The 2016 Presidential Election has raised a number of good policy ideas for the improvement of American society and government. Unfortunately, no single candidate endorses all of the best ideas, and, more unfortunately, every candidate who has good ideas seems to have more bad ones. Part of the reason is the development of a system that encourages candidates to be loyal to political parties and large campaign contributors rather than to middle-class citizens and the nation as a whole.
In my view, the best candidate would be one who supported all of these policies:
- Bernie Sanders’ revival of the Glass-Stegall Act
- Hillary Clinton’s call to overturn the Citizen’s United Supreme Court decision
- Rand Paul’s foreign policy that is against U.S.-imposed regime change
- Donald Trump’s middle-class tax policy
- Carly Fiorina’s reforms of government bureaucracy
None of these policies are promoted by the establishment, which is why there is increased criticism of existing party platforms and why “outsiders” are polling so well with voters. Even most candidates that seek party endorsement are promising to reform the system.
The explanations for the value of my list of the best policies I describe below are adapted from a longer post on my blog, Life, Liberty, and the Pursuit of Happiness, Version 4.0, which includes further critique and commentary on the candidates and their policies. I have not discussed all candidates, only selected the most constructive policies being promoted.
Preparation to vote knowledgeably is an important role of the citizen in a democracy, and I encourage everyone to read through all the policy positions on candidates’ websites before their vote. A responsible voter will compare the strengths and weaknesses of a candidate in all areas of governance, and not just find agreement with a candidate’s rhetoric on a single issue.
On Crony Capitalism and Banking Speculation
Reinstatement of the Glass-Steagall Act has been a repeated point made by Democratic Senator Bernie Sanders. Banking that involves paying interest on accounts and charging a higher interest on secured loans is not subject to the high risks of many other financial activities. But bankers are tempted to use the cash reserves of other people in speculative ventures for their own profit.
Glass-Steagall refers to some provisions of the U.S. Banking Act of 1933 that separated banking from such high-risk activities as investing in stocks or owning other businesses. Glass-Steagall was repealed in 1999 by the establishment — Democratic President Bill Clinton and a Republican Congress — to make way for a Citibank-Traveler’s Insurance merger. It was followed by waves of corporate scandals like WorldCom and Enron from 2000-2003 and the establishment “fix” was Sarbanes-Oxley, a very expensive accounting standard for publicly traded companies that recorded all kinds of conflicts of interest. This caused some companies to delist from Wall Street, or move to the London Exchange, or go private to avoid the accounting standards that could cost companies millions of dollars a year for compliance. One result was that only the largest companies could afford to stay in the game — leading to greater consolidation of capital among fewer corporations. The big got bigger at the expense of the smaller.
This was followed by the housing bubble of 2007, which could have been prevented by Glass-Steagall, because banks would not have been allowed to speculate as they did. But Dodd-Frank, like Sarbanes-Oxley, was a capitulation to big banks, who already had teams of lawyers and accountants and enough capital to pay fines when caught. The scandal caused by big bank speculation ended up causing small banks to fail while the big banks were bailed out and got larger.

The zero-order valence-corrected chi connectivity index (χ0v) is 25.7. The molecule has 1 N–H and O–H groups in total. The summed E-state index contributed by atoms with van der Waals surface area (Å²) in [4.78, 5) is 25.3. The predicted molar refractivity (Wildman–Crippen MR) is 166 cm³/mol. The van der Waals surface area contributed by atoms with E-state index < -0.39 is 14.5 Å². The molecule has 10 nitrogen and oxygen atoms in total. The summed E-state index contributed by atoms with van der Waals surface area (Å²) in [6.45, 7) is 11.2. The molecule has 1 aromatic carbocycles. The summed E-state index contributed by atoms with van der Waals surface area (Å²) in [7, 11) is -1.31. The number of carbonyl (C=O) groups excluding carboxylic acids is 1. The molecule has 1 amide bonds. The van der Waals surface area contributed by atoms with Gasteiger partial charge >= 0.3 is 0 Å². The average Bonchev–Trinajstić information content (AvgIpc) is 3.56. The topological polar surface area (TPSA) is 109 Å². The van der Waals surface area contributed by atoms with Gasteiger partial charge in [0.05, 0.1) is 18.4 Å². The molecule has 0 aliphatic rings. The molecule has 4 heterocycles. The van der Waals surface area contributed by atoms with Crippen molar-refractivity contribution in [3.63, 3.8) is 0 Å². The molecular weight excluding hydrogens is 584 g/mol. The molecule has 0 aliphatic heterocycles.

If Glass-Steagall were reinstated, the banking sector would be far more stable and both Sarbanes-Oxley and Dodd-Frank could be repealed as they were establishment crony-capitalist fixes to problems caused by the repeal of Glass-Steagall.
On Campaign Finance Reform
Overturning the Citizens United v. FEC decision is advocated by Democrat Hillary Clinton to rein in campaign spending by organizations. Citizens United, a conservative lobbying group, wanted to air a film critical of Hillary Clinton less than 60 days prior to an election, in violation of an existing “electioneering communication” law. This type of media has the same effect as a campaign contribution as it can be a substitute for advertising by candidates. Justice Kennedy’s majority opinion in the Citizens United case argued that the prohibition of all independent expenditures by corporations and unions violated the First Amendment’s protection of free speech. Among other things, Justice Steven’s dissent argued that free speech was not a shield for improper use of money to influence an election, or corruption of the media with quid pro quo exchanges, and that organizations are not the “We the People” that the Constitution’s free speech clause was designed to protect.
The United States was designed to be a government whose representatives represent the citizens in their district, and not organizations or groups. The Sunlight Foundation has stated in the past decade that America’s most politically active donors reaped nearly a thousand-fold return ($1 million for every $1,000 spent). These organizations influence representatives to pass laws that redirect money from individual citizens to groups on both the left and the right, effectively using government to steal from taxpayers for selfish purposes.
The only way to really correct the problem of campaign finance is to forbid all political donations from organizations and limit donations to an amount most individual citizens can afford, something on the order of $100 per individual citizen per candidate per campaign. Then such a campaign, financed by “the will of the people” would be the only organization allowed to run political advertising 60 days prior to an election.
On Foreign Policy
Do not engage in regime change was initially and most strongly promoted by Republican Senator Rand Paul (who recently suspended his campaign). Bernie Sanders later adopted this idea because Hillary Clinton, when Secretary of State, had promoted regime change. Inspired by the internal regime change that happened in Tunisia, the idea of an “Arab Spring” for the entire Arab world that President Obama, Secretary Clinton, and investor George Soros strongly promoted turned out to be based on a naïve idealism that instead undermined the rule of law and led to anarchy, starvation, and a refugee crisis that hurt citizens more than the dictatorships that preceded it. Neither a reactionary fundamentalism nor a revolutionary idealism is a proper approach to improvement in governance; rather the rule of law that exists should be built upon by weeding out corruption and oppression and improving human rights records.